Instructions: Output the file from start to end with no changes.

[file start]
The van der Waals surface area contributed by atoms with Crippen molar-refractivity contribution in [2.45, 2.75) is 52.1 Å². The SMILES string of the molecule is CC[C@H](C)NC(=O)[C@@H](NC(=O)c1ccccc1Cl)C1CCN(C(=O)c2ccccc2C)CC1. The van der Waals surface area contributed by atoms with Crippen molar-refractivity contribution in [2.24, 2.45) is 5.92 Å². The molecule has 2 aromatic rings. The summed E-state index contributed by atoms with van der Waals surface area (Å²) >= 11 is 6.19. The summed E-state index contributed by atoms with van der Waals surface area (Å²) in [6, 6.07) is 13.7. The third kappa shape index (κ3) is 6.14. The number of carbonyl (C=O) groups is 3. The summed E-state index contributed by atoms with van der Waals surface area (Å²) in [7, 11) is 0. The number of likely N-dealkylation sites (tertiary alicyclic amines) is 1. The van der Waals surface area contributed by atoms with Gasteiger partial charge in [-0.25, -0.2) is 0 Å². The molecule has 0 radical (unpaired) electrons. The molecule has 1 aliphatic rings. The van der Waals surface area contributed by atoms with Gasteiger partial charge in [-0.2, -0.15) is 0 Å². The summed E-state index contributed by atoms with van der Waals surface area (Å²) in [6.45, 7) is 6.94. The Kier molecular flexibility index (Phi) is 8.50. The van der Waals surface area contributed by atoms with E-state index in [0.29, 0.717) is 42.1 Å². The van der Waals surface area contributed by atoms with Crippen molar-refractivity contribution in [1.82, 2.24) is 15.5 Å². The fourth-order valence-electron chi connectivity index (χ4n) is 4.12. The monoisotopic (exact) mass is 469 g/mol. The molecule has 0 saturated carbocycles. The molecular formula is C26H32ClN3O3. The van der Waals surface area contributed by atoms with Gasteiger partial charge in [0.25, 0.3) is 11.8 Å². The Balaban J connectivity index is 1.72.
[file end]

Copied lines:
The van der Waals surface area contributed by atoms with Crippen molar-refractivity contribution in [2.45, 2.75) is 52.1 Å². The SMILES string of the molecule is CC[C@H](C)NC(=O)[C@@H](NC(=O)c1ccccc1Cl)C1CCN(C(=O)c2ccccc2C)CC1. The van der Waals surface area contributed by atoms with Crippen molar-refractivity contribution in [2.24, 2.45) is 5.92 Å². The molecule has 2 aromatic rings. The summed E-state index contributed by atoms with van der Waals surface area (Å²) >= 11 is 6.19. The summed E-state index contributed by atoms with van der Waals surface area (Å²) in [6, 6.07) is 13.7. The third kappa shape index (κ3) is 6.14. The number of carbonyl (C=O) groups is 3. The summed E-state index contributed by atoms with van der Waals surface area (Å²) in [7, 11) is 0. The number of likely N-dealkylation sites (tertiary alicyclic amines) is 1. The van der Waals surface area contributed by atoms with Gasteiger partial charge in [-0.25, -0.2) is 0 Å². The molecule has 0 radical (unpaired) electrons. The molecule has 1 aliphatic rings. The van der Waals surface area contributed by atoms with Gasteiger partial charge in [-0.2, -0.15) is 0 Å². The summed E-state index contributed by atoms with van der Waals surface area (Å²) in [6.45, 7) is 6.94. The Kier molecular flexibility index (Phi) is 8.50. The van der Waals surface area contributed by atoms with E-state index in [0.29, 0.717) is 42.1 Å². The van der Waals surface area contributed by atoms with Crippen molar-refractivity contribution in [1.82, 2.24) is 15.5 Å². The fourth-order valence-electron chi connectivity index (χ4n) is 4.12. The monoisotopic (exact) mass is 469 g/mol. The molecule has 0 saturated carbocycles. The molecular formula is C26H32ClN3O3. The van der Waals surface area contributed by atoms with Gasteiger partial charge in [0.25, 0.3) is 11.8 Å². The Balaban J connectivity index is 1.72.